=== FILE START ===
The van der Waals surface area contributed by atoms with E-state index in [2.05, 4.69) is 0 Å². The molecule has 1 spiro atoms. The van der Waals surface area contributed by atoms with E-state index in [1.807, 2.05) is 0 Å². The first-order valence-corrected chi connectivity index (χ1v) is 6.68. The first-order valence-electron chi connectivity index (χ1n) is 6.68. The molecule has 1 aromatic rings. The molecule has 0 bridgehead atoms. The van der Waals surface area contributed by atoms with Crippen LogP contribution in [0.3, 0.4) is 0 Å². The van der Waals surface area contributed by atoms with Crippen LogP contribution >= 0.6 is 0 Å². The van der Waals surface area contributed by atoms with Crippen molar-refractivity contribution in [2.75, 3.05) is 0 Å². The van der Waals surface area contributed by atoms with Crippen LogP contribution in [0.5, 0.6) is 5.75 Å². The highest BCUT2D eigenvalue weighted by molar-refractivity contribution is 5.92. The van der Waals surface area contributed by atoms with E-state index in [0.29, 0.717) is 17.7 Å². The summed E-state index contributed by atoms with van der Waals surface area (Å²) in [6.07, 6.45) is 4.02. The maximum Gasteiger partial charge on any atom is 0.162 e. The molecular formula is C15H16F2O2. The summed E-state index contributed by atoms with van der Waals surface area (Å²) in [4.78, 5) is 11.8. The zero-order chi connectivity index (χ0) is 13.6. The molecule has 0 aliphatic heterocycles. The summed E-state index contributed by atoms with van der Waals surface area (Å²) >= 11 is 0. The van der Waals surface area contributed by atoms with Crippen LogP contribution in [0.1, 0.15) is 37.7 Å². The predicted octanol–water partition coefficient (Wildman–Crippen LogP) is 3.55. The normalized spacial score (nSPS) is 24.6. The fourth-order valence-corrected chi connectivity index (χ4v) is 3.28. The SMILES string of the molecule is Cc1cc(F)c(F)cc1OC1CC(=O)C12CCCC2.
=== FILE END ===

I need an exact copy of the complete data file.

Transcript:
The van der Waals surface area contributed by atoms with E-state index in [2.05, 4.69) is 0 Å². The molecule has 1 spiro atoms. The van der Waals surface area contributed by atoms with E-state index in [1.807, 2.05) is 0 Å². The first-order valence-corrected chi connectivity index (χ1v) is 6.68. The first-order valence-electron chi connectivity index (χ1n) is 6.68. The molecule has 1 aromatic rings. The molecule has 0 bridgehead atoms. The van der Waals surface area contributed by atoms with Crippen LogP contribution in [0.3, 0.4) is 0 Å². The van der Waals surface area contributed by atoms with Crippen LogP contribution >= 0.6 is 0 Å². The van der Waals surface area contributed by atoms with Crippen molar-refractivity contribution in [2.75, 3.05) is 0 Å². The van der Waals surface area contributed by atoms with Crippen LogP contribution in [0.5, 0.6) is 5.75 Å². The highest BCUT2D eigenvalue weighted by molar-refractivity contribution is 5.92. The van der Waals surface area contributed by atoms with E-state index in [0.29, 0.717) is 17.7 Å². The summed E-state index contributed by atoms with van der Waals surface area (Å²) in [6.07, 6.45) is 4.02. The maximum Gasteiger partial charge on any atom is 0.162 e. The molecular formula is C15H16F2O2. The summed E-state index contributed by atoms with van der Waals surface area (Å²) in [4.78, 5) is 11.8. The zero-order chi connectivity index (χ0) is 13.6. The molecule has 0 aliphatic heterocycles. The summed E-state index contributed by atoms with van der Waals surface area (Å²) >= 11 is 0. The van der Waals surface area contributed by atoms with Crippen LogP contribution in [0.1, 0.15) is 37.7 Å². The predicted octanol–water partition coefficient (Wildman–Crippen LogP) is 3.55. The normalized spacial score (nSPS) is 24.6. The fourth-order valence-corrected chi connectivity index (χ4v) is 3.28. The SMILES string of the molecule is Cc1cc(F)c(F)cc1OC1CC(=O)C12CCCC2.